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New Prison Study: Race and Racism Placed at Center of Why U.S. Imprisons So Many of Its Citizens

AlterNet / By Liliana Segura

Two criminologists have concluded, in a new study investigating public attitudes behind harsh sentencing, that the warehousing of African Americans and other minorities is no accident. Rather, “racial resentments are inextricably entwined in public punitiveness.” In other words, racism and the rise of “tough on crime” policies go hand in hand.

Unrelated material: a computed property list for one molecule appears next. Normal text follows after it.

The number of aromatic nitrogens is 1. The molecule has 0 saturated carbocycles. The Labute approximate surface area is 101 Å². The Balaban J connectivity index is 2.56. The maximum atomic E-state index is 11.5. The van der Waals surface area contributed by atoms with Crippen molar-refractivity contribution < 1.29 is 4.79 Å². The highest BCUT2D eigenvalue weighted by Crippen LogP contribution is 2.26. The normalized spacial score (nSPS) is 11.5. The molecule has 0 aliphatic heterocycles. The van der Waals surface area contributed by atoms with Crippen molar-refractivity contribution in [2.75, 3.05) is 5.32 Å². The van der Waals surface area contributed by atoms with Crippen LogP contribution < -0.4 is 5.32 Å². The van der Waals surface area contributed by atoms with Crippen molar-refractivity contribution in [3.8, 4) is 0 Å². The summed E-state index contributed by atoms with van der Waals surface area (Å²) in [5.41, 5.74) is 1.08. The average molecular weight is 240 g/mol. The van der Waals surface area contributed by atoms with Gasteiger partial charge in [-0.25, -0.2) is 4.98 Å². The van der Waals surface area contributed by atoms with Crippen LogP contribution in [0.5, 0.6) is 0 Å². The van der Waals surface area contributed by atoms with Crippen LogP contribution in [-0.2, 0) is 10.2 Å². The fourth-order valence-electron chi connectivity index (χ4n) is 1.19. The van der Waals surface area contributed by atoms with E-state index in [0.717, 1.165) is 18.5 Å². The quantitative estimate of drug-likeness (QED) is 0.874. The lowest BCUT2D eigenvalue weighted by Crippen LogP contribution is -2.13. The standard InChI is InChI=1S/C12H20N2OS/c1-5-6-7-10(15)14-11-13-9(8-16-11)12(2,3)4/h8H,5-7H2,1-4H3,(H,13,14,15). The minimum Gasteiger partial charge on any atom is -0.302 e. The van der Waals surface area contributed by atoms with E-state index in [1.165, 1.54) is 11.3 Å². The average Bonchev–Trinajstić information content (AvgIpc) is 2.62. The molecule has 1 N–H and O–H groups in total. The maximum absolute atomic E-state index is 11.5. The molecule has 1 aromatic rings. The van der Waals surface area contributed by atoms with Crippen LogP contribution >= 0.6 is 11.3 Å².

James Unnever of the University of South Florida-Sarasota and Francis Cullen of the University of Cincinnati acknowledge the “lengthy roster” of previous studies on race and the U.S. prison system; yet theirs manages to contribute something crucial to the current debate: “… [G]iven the large body of research that documents a substantive association between punitiveness and racial animus,” they write, “it is somewhat disconcerting that theories of the mass-incarceration movement do not place race and racism at the center of their explanation for why the United States imprisons so many of its citizens.”

Liliana Segura Continues